Chris Davis, head of the $65 billion in assets at the Davis Funds, believes like I do that navigating the “bubblicious” bond market will be a treacherous task in the coming years.  Davis directly states, “The only real bubble in the world is bonds. When you look out over a 10-year period, people are going to get killed.” In the short-run, inflation is not a real worry, but it if you consider the exploding deficits coupled with the exceedingly low interest rates, bond investors are faced with a potential recipe for disaster. Propping up the value of the dollar due to sovereign debt concerns in Greece (and greater Europe) has contributed to lower Treasury rates too. There’s only one direction for interest rates to go, and that’s up. Since the direction of bond prices moves the opposite way of interest rates, mean reversion does not bode well for long-term bond holders.

Earnings Yield: The Winning Formula

Average investors are freaked out about the equity markets and are unknowingly underestimating the risk of bonds. Investors would be in a better frame of mind if they listened to Chris Davis.  In comparing stocks and bonds, Davis says, “If people got their statement and looked at the dividend yield and earnings yield, they might do things differently right now. But you have to be able to numb yourself to changes in stock prices, and most people can’t do that.” Humans are emotional creatures and can find this a difficult chore.

What us finance nerds learn through instruction is that a price of a bond can be derived by discounting future interest payments and principle back to today. The same concept applies for dividend paying stocks – the value of a stock can be determined by discounting future dividends back to today.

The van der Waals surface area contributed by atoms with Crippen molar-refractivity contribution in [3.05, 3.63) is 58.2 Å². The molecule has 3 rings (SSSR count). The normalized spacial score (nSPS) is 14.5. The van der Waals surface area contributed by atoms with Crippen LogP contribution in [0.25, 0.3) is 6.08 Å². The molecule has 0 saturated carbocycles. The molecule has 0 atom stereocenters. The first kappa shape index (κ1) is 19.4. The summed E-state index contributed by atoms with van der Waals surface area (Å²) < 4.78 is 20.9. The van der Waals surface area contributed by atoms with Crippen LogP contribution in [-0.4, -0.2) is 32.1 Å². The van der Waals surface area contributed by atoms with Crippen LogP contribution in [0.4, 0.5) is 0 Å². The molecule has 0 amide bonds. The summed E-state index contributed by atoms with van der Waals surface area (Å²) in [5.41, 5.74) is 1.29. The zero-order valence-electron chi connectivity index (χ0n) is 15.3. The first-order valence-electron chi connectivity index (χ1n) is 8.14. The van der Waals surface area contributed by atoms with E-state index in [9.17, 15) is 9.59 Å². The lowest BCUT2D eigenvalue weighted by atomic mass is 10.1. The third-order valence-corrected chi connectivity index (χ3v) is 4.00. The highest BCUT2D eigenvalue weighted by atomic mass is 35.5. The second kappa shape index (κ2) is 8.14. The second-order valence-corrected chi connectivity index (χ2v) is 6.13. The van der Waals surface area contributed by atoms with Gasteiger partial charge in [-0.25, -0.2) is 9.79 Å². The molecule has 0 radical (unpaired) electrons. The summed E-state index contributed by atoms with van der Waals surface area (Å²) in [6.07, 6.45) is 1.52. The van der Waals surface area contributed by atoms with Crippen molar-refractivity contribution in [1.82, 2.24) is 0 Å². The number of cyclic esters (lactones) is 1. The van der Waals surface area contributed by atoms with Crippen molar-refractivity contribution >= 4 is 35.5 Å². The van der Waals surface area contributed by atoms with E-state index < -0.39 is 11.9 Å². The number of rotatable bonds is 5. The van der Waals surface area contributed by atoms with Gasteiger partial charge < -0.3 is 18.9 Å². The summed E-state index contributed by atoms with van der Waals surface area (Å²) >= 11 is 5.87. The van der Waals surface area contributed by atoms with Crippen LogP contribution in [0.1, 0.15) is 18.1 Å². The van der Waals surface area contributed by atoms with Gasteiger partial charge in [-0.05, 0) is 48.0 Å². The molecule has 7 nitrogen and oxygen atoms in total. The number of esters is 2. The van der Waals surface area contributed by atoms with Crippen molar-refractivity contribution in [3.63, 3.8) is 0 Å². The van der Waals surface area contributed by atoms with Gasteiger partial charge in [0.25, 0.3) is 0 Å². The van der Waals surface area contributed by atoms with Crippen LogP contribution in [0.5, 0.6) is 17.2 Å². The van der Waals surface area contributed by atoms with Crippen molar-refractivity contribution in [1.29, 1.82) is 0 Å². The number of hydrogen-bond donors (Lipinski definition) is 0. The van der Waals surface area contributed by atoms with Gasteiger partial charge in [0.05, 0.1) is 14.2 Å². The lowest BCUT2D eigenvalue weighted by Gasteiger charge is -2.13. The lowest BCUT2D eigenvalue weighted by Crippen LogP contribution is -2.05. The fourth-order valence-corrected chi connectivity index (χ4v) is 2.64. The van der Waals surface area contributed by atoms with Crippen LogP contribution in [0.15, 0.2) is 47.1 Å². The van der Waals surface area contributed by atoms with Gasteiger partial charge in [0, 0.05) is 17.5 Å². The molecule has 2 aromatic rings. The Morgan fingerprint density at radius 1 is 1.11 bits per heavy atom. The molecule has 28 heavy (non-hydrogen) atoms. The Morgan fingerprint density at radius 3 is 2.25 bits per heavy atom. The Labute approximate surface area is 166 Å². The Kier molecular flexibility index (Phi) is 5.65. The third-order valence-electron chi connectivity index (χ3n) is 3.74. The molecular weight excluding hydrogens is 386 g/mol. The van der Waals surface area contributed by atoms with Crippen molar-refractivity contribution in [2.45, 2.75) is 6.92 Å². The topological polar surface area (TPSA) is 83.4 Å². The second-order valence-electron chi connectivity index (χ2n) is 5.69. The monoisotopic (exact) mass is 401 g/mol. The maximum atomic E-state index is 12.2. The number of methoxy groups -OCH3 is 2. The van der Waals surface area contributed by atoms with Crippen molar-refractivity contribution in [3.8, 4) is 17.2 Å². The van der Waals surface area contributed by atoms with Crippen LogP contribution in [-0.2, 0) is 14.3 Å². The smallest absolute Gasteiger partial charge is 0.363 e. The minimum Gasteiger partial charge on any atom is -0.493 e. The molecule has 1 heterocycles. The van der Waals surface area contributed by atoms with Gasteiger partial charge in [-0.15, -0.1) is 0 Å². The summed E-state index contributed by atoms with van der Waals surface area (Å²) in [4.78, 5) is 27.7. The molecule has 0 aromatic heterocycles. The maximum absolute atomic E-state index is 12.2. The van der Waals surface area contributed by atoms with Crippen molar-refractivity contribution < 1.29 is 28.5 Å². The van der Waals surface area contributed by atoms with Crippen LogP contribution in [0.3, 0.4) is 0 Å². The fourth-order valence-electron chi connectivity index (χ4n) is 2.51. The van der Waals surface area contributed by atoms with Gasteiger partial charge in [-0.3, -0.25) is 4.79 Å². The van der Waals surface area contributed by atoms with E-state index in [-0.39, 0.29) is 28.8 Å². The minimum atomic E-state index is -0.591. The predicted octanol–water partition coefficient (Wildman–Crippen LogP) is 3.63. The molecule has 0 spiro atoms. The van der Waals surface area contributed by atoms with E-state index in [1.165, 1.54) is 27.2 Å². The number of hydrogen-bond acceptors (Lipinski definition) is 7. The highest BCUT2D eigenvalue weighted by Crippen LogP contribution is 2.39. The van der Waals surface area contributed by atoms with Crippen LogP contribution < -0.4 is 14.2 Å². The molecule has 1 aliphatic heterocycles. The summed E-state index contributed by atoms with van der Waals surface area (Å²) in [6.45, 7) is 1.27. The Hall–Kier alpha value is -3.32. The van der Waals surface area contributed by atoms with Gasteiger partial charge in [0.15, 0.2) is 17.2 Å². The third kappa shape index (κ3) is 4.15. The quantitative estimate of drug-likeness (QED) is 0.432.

A favorite metric for stock jocks is the P/E (Price-Earnings) ratio, but what many investors fail to realize is that if this common ratio is flipped over (E/P) then one can arrive at an earnings yield, which is directly comparable to dividend yields (annual dividend per share/price per share) and bond yields (annual interest/bond price).

Earnings are the fuel for future dividends, and dividend yields are a way of comparing stocks with the fixed income yields of bonds. Unlike virtually all bonds, stocks have the ability to increase dividends (the payout) over time – an extremely attractive aspect of stocks. For example, Procter & Gamble (PG) has increased its dividend for 54 consecutive years and Wal-Mart (WMT) 37 years – that assertion cannot be made for bonds.

As stock prices drop, the dividend yields rise – the bond dynamics have been developing in reverse (prices up, yields down). With S&P 500 earnings catapulting upwards +84% in Q1 and the index trading at a very reasonable 13x’s 2010 operating earnings estimates, stocks should be able to outmuscle bonds in the medium to long-term (with or without steroids). There certainly is a spot for bonds in a portfolio, and there are ways to manage interest rate sensitivity (duration), but bonds will have difficulty flexing their biceps in the coming quarters.

Read the full article on Chris Davis’s bond and earnings yield comments

Wade W. Slome, CFA, CFP®

Plan. Invest. Prosper. 

*DISCLOSURE: Sidoxia Capital Management (SCM) and some of its clients own certain exchange traded funds and WMT, but at the time of publishing SCM had no direct positions in PG,  or any other security referenced in this article. No information accessed through the Investing Caffeine (IC) website constitutes investment, financial, legal, tax or other advice nor is to be relied on in making an investment or other decision. Please read disclosure language on IC “Contact” page.

May 24, 2010 at 1:17 am Leave a comment